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useful diagnostic and prognostic information and disease progression tracking . Veterinary medicine has been slower to adopt the various evoked potentials, witli reports first appearing in the veterinary literature about 1980, in part due to the cost of the instrumentation and the effort of documenting normative responses in different domestic species . Slower still has been the validation of the use of these techniques with different nervous system diseases . Clinical assessment of a BAEP recording relies on measurement of peak latency times and amplitudes (Sims, 1988) . Due to differences in brain geometry, neural pathway lengths, skull thickness, and other factors, the normal population responses will differ by species, so that utilization of the test first requires acquisition of species population norms . These studies have been most extensively performed with dogs, where adult (see, for example, Sims & Moore, 1984) and developmental (Strain el (I t., 1991) data are established . Data on a much more limited scale have been reported for the adult and developing cat (Jewett & Romano, 1972 ; Arbor & Starr, 1980), cow (Strain et al., 1989a, b), and horse (Marshall, 1985 ; Steiss et al., 1991) . The equine data reported by Mayhew & Washbourne in this issue, building on previous reports of equine BAEPs, puts the diagnostic capabilities for the BAEP in horses on a par with, or exceeding, its use in dogs . A high degree of similarity exists among the BAEPs recorded from all examined mammalian species, as well as for lower species . Thus, as a diagnostic tool the BAEP has an enormous capacity for contributing to the practice of veterinary medicine . Cost may preclude its use in most private practices, but the increasing recognition of its value mandates its availability for referrals at schools of veterinary medicine and neurology speciality practices . An abnormal BAEP is not, in and of itself, diagnostic for any disorder except possibly deafness . Instead, it contributes to the clinical data hase, as does a CSF analysis or blood lead level measurement, increasing the likelihood of a correct clinical diagnosis . As might be expected, the greatest number of veterinary clinical applications have been in assessing deafness, either congenital (Sims & ShullSelcer, 1985 ; Marshall, 1986 ; Strain et al., 1992) or acquired, especially due to ototoxic drugs (Morgan el al., 1980 ; Crowell et al., 1981 ; Marshall et al., 1981 ; Nostrandt et al., 1991 ; Merchant et al., 1992) . This application has enabled the identification of a 30% incidence of congenital deafness (unilateral or bilateral) in Dalmatian dogs (Holliday et al., 1992 ; Strain el (il ., 1992) . Applications with CNS diseases have been limited, but include scrapie (Strain et al., 1986) and brain abscesses (Strain et (il., 1987) . Clearly, possible changes in the BAEP associated with the many CNS diseases of domestic animals are yet to he examined . Among the diseases that might profitably be examined are equine protozoal myelitis and other parasitic and mycotic diseases, bovine and other spongiform encephalopathies, brain tumours, demyelinating diseases, encephalitis, distemper, rabies, feline infectious peritonitis, gangliosidoses, hydrocephalus, hypovitaminoses, leucoencephalomalacia, central motor disorders, vascular malformations, vestibular disease, and metabolic disorders, among others . For diseases where clear parallels exist with human disease, we can benefit from their findings to guide our studies . However, many diseases have no such parallel and we must begin from scratch . Progress is likely to be slow due to the current number of active investigators, low incidence of neurological diseases at many research centres, and limited financial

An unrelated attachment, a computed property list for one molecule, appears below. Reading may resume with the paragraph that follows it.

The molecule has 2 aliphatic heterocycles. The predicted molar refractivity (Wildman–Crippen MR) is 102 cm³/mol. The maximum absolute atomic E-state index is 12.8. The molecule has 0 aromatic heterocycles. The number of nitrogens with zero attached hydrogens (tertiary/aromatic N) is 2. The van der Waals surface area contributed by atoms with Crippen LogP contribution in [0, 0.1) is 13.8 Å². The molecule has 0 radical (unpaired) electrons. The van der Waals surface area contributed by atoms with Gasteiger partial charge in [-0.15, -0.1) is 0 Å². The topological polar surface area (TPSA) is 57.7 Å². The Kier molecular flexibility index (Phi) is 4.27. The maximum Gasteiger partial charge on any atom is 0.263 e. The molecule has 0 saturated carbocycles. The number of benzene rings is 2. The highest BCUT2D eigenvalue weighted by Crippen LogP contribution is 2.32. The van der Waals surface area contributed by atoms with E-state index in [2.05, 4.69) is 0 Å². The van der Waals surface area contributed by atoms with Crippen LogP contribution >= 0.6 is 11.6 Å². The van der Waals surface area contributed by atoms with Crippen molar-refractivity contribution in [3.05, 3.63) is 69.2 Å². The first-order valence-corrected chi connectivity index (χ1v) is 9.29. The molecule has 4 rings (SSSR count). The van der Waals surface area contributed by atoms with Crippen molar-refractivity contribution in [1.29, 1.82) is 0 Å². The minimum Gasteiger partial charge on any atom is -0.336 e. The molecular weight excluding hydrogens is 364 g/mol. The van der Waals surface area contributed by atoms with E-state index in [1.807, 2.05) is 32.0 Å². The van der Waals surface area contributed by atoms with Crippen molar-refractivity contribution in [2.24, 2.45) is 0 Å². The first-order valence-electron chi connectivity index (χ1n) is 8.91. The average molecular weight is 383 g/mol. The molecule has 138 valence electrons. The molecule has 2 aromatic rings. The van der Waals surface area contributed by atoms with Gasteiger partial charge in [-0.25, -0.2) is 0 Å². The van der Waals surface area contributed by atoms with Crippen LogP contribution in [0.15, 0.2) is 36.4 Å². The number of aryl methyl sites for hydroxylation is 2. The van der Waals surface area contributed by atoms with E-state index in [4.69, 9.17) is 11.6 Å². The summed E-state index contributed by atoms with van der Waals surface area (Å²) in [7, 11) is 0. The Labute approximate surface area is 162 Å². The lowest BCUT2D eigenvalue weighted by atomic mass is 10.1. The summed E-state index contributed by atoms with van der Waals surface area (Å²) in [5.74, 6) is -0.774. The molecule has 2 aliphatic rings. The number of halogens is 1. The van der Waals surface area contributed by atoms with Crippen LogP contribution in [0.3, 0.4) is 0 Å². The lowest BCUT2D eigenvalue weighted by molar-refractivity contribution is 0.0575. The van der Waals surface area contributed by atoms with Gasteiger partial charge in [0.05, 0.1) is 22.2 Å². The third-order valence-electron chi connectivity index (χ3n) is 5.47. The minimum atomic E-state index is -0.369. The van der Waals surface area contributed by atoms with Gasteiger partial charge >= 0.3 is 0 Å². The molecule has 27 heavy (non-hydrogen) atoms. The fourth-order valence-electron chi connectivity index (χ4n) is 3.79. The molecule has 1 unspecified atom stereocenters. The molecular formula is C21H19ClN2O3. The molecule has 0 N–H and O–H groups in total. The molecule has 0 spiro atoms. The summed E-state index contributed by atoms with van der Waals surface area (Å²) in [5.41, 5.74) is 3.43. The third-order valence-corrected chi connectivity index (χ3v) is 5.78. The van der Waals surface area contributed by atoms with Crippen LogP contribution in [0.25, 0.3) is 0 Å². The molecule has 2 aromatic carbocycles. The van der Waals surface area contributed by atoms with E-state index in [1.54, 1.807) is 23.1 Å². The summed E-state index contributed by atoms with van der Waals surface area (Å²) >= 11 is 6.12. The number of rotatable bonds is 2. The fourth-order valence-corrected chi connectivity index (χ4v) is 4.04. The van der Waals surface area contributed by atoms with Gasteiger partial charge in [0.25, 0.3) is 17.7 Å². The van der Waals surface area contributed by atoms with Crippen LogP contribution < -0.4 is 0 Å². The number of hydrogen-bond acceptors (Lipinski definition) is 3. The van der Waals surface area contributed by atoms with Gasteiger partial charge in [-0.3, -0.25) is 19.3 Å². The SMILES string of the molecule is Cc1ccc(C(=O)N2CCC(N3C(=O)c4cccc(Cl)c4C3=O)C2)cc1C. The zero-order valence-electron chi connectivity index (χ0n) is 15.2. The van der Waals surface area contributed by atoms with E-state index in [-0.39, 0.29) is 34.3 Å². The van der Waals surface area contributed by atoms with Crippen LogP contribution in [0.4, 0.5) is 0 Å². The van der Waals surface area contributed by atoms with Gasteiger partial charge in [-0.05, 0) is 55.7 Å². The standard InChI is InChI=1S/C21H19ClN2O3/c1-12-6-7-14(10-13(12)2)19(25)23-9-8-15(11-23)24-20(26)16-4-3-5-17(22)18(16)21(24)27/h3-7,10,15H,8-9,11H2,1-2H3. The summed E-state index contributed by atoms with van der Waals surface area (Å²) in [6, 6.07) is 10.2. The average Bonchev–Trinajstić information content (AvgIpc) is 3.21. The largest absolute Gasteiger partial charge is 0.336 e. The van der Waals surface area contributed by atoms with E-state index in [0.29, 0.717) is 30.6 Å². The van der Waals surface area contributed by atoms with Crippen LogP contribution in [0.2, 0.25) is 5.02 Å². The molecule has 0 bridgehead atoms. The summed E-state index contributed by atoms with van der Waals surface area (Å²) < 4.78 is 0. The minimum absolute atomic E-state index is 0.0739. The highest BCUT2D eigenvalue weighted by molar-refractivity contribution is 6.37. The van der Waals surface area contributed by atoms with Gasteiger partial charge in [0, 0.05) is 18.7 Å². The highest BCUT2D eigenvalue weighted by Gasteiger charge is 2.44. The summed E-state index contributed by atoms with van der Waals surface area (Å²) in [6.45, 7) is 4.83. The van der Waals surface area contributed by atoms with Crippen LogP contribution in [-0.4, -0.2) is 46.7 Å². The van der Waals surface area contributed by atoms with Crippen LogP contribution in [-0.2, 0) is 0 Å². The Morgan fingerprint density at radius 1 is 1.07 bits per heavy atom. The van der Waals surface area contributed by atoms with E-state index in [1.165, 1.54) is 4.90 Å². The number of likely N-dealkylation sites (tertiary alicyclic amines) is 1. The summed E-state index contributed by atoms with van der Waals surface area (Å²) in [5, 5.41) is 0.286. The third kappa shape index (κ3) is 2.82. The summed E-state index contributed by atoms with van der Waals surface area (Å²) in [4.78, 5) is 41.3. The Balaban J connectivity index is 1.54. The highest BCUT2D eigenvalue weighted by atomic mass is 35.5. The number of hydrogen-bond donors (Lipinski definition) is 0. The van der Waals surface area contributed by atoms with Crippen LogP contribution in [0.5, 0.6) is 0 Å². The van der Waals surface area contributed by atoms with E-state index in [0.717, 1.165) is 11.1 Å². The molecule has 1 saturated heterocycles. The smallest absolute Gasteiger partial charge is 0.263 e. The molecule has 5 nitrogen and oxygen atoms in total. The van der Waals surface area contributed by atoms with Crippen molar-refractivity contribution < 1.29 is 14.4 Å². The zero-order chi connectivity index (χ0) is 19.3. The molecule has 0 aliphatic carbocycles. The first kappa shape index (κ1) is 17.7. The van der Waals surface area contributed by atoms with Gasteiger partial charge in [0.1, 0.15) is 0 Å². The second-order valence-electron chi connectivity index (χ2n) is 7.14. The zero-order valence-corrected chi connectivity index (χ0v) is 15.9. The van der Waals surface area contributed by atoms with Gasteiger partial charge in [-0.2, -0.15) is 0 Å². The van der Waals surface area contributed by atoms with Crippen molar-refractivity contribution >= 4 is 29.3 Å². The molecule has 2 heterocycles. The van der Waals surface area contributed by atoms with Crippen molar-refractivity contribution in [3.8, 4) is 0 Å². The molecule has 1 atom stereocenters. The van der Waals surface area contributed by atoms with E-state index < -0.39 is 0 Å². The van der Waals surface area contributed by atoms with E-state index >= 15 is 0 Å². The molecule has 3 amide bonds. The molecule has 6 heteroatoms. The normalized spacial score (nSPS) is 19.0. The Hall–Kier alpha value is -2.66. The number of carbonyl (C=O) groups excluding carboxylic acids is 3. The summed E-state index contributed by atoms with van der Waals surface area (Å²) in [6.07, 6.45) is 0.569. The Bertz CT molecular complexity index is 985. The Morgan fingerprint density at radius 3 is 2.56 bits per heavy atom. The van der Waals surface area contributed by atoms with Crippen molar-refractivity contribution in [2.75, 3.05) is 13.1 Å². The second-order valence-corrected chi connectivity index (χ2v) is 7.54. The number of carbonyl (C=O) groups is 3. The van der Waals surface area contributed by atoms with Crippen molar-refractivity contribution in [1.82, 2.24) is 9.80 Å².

resources. Nevertheless, we owe it to our patients to pursue these studies to serve better their medical needs . GEORGE M . STRAIN